Give it to the dogs this week. I will explain in a moment.
At long last, the old tires that served as steps out front of our grand house are replaced by stone and mortar. I had a masonry contracting business forty five years ago⏤so old skills came in handy. The steps properly give a grander entrance to our home from our gate and parking area.
Back to the dogs. We have two: MaliNalli is our proper house pet and a pedigree Xoloitzcuintle, the famous native Mexican breed. Avión is a dog that showed up on our property, starved and living on trash. He was in such bad shape that although we were helping two other dogs in similar plight, Amy fed him against my advise and he stuck to us like glue. The other two dogs are gone. One killed by mongrels and the other went back to former owners. Avión is our outdoor dog. We had him neutered and given vaccinations. His name means “airplane” in Spanish. His ears stand out like wings when he is attentive. Avión will always have problems. He would certainly be dead by now if left to himself.
Recently, MaliNalli became listless and scared us. She had a temperature of 105. The breed normally runs high temps but we were very concerned. A drive to the vet takes forty minutes. We took her for tests. At the gate when we arrived home, was Avión, covered with blood. I thought there had been an accident. Soon I saw blood spurting from his nose and he was snorting it out in red blasts of droplets. Turns out both dogs have been affected by ticks. Avión has parasitic worms around his heart and probably in his nasal passages. We have made long trips to the veterinary clinic every two days for checkups, injections, tests . . .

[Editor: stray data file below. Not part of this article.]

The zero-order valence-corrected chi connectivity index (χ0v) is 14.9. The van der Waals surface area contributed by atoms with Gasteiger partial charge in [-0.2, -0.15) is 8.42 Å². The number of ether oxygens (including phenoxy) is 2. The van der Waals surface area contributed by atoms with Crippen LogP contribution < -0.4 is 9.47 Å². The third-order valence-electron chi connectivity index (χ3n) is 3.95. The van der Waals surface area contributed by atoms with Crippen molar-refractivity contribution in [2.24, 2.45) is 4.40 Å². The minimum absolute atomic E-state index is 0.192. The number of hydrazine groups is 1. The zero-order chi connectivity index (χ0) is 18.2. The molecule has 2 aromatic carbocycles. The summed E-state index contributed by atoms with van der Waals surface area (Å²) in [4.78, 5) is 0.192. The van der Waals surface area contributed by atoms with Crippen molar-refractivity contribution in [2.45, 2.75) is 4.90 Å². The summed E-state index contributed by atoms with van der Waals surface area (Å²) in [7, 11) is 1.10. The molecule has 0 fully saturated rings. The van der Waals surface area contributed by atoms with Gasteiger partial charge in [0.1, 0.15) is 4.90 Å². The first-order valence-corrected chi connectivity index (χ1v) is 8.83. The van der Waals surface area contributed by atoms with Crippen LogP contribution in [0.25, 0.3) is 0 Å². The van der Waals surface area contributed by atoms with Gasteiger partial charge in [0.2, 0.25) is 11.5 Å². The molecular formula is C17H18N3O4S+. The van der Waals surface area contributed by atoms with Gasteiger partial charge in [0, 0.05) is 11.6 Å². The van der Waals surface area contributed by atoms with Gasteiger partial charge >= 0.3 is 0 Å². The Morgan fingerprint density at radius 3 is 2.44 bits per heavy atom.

The dogs seem to be on the mend. MaliNalli is back to her old self and Avión has had only one brief bleeding spell. We have been advised to keep the two apart, since Avión is in much more trouble and could infect MaliNalli. MaliNalli has had a series of four injections and both dogs are on pills for two weeks. Whew! A handful.
Americans that visit or move to Mexico are shocked at the condition and circumstances of the dog population. They can be seen roaming streets⏤maimed, hobbled with broken limbs, starving or with mange. Humans seldom take animals to vets for vaccinations or to be neutered. They are left on their own in poverty and blight. Not to say all Mexican dogs are like this.
A couple days ago, Pilar, the girl who lives in the large family above us on our hill showed up at our gate in the morning. Several puppies were missing. Their mother had been run over by a car, so the story went. Her grandmother heard puppies crying during the night. The sound came from our property. MaliNalli had been running up the hill sniffing the ground. Close to our property line, under a big fallen cactus in a cove in the ground, amidst dense underbrush, two squealing puppies were found. They were newborns and did not have their eyes open yet. Strangely, a bowl was there. Amy asked, and Pilar said it came from her house. Amy asked if someone had put the puppies there. Pilar looked confused and did not answer. She was very happy cuddling the pups in her arms as she left.
Amy and I have never visited these particular neighbors who have been troublesome. Yet some of the kids come to our home on Sundays for art classes, free materials and refreshments. We love the children.
We often hear of animals mysteriously dying up there. We have found a dead dog on our land, and at least once saw a father from the hill clan racing down with a bag to empty somewhere by a creek. Probably dead puppies.
The night after finding the pups, after watching our evening movie, we went outdoors to stand in the fresh air and let MaliNalli do her business. Amy heard whimpering from above. We went to the cactus log and I could hear the crying. After searching with a flashlight, I managed to pull a pup from out of the earth. It was too young to have its eyes open. We fed it warm milk and put it in a dog kennel for the night. The next morning we called the grandmother and within seconds three children were at our gate. Pilar took the pup with joy and her little brother said, “How sweet!”